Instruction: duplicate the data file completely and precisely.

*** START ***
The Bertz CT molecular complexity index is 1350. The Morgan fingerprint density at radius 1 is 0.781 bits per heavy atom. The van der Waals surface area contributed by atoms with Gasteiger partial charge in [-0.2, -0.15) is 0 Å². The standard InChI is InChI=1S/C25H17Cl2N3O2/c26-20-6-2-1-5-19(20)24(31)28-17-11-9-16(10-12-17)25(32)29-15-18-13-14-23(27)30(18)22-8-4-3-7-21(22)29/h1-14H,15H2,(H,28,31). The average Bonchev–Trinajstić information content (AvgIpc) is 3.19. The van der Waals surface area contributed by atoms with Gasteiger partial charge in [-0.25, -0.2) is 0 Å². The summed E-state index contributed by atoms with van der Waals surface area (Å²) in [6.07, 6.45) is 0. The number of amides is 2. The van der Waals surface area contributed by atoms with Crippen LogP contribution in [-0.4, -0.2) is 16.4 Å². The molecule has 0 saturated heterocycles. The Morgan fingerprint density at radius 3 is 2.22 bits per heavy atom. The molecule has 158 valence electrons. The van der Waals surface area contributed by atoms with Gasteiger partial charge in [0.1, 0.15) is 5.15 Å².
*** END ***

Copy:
The Bertz CT molecular complexity index is 1350. The Morgan fingerprint density at radius 1 is 0.781 bits per heavy atom. The van der Waals surface area contributed by atoms with Gasteiger partial charge in [-0.2, -0.15) is 0 Å². The standard InChI is InChI=1S/C25H17Cl2N3O2/c26-20-6-2-1-5-19(20)24(31)28-17-11-9-16(10-12-17)25(32)29-15-18-13-14-23(27)30(18)22-8-4-3-7-21(22)29/h1-14H,15H2,(H,28,31). The average Bonchev–Trinajstić information content (AvgIpc) is 3.19. The van der Waals surface area contributed by atoms with Gasteiger partial charge in [-0.25, -0.2) is 0 Å². The summed E-state index contributed by atoms with van der Waals surface area (Å²) in [6.07, 6.45) is 0. The number of amides is 2. The van der Waals surface area contributed by atoms with Crippen LogP contribution in [-0.4, -0.2) is 16.4 Å². The molecule has 0 saturated heterocycles. The Morgan fingerprint density at radius 3 is 2.22 bits per heavy atom. The molecule has 158 valence electrons. The van der Waals surface area contributed by atoms with Gasteiger partial charge in [0.1, 0.15) is 5.15 Å².